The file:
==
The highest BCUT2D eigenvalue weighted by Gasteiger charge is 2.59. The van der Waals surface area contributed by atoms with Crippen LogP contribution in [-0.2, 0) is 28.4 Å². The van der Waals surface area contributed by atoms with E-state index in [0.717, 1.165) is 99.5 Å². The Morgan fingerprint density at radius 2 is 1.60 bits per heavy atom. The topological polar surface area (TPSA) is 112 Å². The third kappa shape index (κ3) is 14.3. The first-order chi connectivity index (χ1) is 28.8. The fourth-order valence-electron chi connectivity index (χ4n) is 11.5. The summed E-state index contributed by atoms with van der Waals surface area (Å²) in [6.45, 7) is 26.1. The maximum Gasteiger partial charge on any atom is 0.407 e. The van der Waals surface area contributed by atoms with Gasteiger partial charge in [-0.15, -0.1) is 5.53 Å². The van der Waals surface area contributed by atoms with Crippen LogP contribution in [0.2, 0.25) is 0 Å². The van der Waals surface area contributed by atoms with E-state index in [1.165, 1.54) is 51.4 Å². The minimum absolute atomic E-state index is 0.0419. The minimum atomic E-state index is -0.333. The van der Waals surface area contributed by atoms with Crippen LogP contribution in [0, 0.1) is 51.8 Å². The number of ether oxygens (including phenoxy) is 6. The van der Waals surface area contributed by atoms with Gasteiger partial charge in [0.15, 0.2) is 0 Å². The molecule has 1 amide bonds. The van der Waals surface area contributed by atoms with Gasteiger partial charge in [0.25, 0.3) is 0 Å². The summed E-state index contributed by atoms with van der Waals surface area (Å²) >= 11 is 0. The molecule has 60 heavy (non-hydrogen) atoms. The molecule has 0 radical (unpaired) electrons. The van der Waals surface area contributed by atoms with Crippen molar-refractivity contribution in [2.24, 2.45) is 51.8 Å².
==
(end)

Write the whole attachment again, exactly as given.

The highest BCUT2D eigenvalue weighted by Gasteiger charge is 2.59. The van der Waals surface area contributed by atoms with Crippen LogP contribution in [-0.2, 0) is 28.4 Å². The van der Waals surface area contributed by atoms with E-state index in [0.717, 1.165) is 99.5 Å². The Morgan fingerprint density at radius 2 is 1.60 bits per heavy atom. The topological polar surface area (TPSA) is 112 Å². The third kappa shape index (κ3) is 14.3. The first-order chi connectivity index (χ1) is 28.8. The fourth-order valence-electron chi connectivity index (χ4n) is 11.5. The summed E-state index contributed by atoms with van der Waals surface area (Å²) in [6.45, 7) is 26.1. The maximum Gasteiger partial charge on any atom is 0.407 e. The van der Waals surface area contributed by atoms with Gasteiger partial charge in [-0.15, -0.1) is 5.53 Å². The van der Waals surface area contributed by atoms with Crippen LogP contribution in [0.2, 0.25) is 0 Å². The van der Waals surface area contributed by atoms with E-state index in [1.165, 1.54) is 51.4 Å². The minimum absolute atomic E-state index is 0.0419. The minimum atomic E-state index is -0.333. The van der Waals surface area contributed by atoms with Crippen LogP contribution in [0, 0.1) is 51.8 Å². The number of ether oxygens (including phenoxy) is 6. The van der Waals surface area contributed by atoms with Gasteiger partial charge in [0.15, 0.2) is 0 Å². The molecule has 1 amide bonds. The van der Waals surface area contributed by atoms with Gasteiger partial charge in [0.25, 0.3) is 0 Å². The summed E-state index contributed by atoms with van der Waals surface area (Å²) >= 11 is 0. The molecule has 60 heavy (non-hydrogen) atoms. The molecule has 0 radical (unpaired) electrons. The van der Waals surface area contributed by atoms with Crippen molar-refractivity contribution in [2.24, 2.45) is 51.8 Å².